More Park Facilities Reopen During May 2013
Watch Hill and Sailors Haven marinas open May 10. Limited ferry service from Sayville to Sailors Haven resumes May 13 and ferries from Patchogue to Watch Hill start on May 18. Remaining park facilities to reopen by May 25, 2013. More »
Fire Island Wilderness
The Otis Pike Fire Island High Dune Wilderness contains a variety of barrier island ecosystems in a relatively natural condition. It is the only federally designated wilderness area in the State of New York. At 1,380 acres, it is also one of the smallest wilderness areas managed by the National Park Service.
Hurricane Sandy rearranged the landscape, so that you may still enjoy a portion of the Fire Island Wilderness from the east, but as long as the breach at Old Inlet is open, access to both wilderness camping zones is from the west, through Watch Hill.
Otis Pike Fire Island High Dune Wilderness is within 60 miles of New York City. This wilderness is so close to millions of urban and suburban populations, yet it provides an opportunity to experience the values of wilderness character. Surrounded and buffered by high dunes and salt marsh, you can actually feel miles away from civilization.
In the wilderness, you can be free to explore, to discover a natural barrier island ecosystem, to savor the solitude. However, you must respect the natural resources and expect to provide for your own safety. There are no venomous snakes on Fire Island to be concerned about, but you're very likely to encounter dense thickets of catbriar and poison ivy, and in warmer weather, vast numbers of salt marsh mosquitoes and ticks. Wearing light-colored clothing and a wide-brimmed hat helps detect ticks and provides protection from the sun. Always be aware of changing weather conditions, tide and ocean conditions and rip currents, and your response to the heat or cold. For your safety, never swim alone.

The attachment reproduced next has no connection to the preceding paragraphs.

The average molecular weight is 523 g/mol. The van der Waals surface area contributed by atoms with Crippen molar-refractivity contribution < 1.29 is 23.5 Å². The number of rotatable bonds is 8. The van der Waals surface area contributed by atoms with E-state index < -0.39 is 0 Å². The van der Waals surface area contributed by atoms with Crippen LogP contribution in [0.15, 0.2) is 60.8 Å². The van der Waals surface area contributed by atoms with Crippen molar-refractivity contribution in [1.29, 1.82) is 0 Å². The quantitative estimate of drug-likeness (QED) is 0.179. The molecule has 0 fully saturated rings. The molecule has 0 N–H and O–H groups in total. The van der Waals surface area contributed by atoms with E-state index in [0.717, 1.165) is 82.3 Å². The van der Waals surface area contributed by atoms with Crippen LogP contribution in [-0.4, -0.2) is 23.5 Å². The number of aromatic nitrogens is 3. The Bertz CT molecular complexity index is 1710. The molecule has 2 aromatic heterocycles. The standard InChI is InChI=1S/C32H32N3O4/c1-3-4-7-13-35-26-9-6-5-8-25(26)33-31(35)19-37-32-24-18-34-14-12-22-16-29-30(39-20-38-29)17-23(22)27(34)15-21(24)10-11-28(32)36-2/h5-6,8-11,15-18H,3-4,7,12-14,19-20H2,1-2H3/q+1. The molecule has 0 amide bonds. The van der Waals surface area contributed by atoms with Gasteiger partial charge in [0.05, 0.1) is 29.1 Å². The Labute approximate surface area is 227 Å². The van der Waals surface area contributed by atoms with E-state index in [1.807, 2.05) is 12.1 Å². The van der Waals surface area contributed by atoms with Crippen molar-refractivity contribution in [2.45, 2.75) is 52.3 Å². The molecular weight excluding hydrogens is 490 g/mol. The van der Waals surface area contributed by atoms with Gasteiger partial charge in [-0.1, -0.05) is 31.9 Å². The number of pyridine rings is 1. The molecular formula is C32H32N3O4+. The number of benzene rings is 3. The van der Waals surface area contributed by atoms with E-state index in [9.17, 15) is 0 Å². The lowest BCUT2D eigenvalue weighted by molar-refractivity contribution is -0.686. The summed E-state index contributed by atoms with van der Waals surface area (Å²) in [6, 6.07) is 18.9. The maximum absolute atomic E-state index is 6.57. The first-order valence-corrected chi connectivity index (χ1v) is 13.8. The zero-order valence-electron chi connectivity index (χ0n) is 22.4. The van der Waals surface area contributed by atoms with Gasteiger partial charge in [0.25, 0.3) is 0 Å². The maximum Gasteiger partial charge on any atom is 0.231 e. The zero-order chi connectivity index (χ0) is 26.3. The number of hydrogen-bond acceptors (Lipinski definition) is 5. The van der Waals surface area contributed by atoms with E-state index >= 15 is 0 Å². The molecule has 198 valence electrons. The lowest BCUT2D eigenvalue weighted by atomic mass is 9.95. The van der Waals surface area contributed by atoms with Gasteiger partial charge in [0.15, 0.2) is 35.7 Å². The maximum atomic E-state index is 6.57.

From March 15 through Labor Day, pets are not permitted in the Fire Island Wilderness area or on the beach in front of the wilderness.
Be a Good Steward
The Wilderness Act (Public Law 88-577) was signed into law on September 3, 1964. In 1975, what became known as the "Eastern Wilderness Areas Act" (Public Law 96-622) provided for the addition of areas that had been severely modified, including the authority to condemn and remove structures, to create designated wilderness in the East.
The Otis Pike Fire Island High Dune Wilderness Act, Public Law 96-585, December 23, 1980, designated approximately 1,363 acres as wilderness in Fire Island National Seashore, and identified 18 more acres as potential wilderness additions.
In October 1999, a Federal Register notice announced that 17 acres of potential wilderness by that time fully complied with wilderness standards, and were officially designated as wilderness.
Approximately 1 acre of potential wilderness exists within the boundaries of Fire Island National Seashore: the boardwalk nature trail at Smith Point, which runs behind the dunes for about ½ mile from the Wilderness Visitor Center to the ocean beach; and the dune crossing boardwalk and bathhouse (vault toilet) at Old Inlet.
The Wilderness Act was signed into law on September 3, 1964, just a week before the establishment of Fire Island National Seashore. Celebrate both in 2014!
Did You Know?
As you cross the Great South Bay from Long Island to Fire Island, you may be able to catch a glimpse of the light atop the Fire Island Lighthouse, which appears to flash every 7½ seconds. More...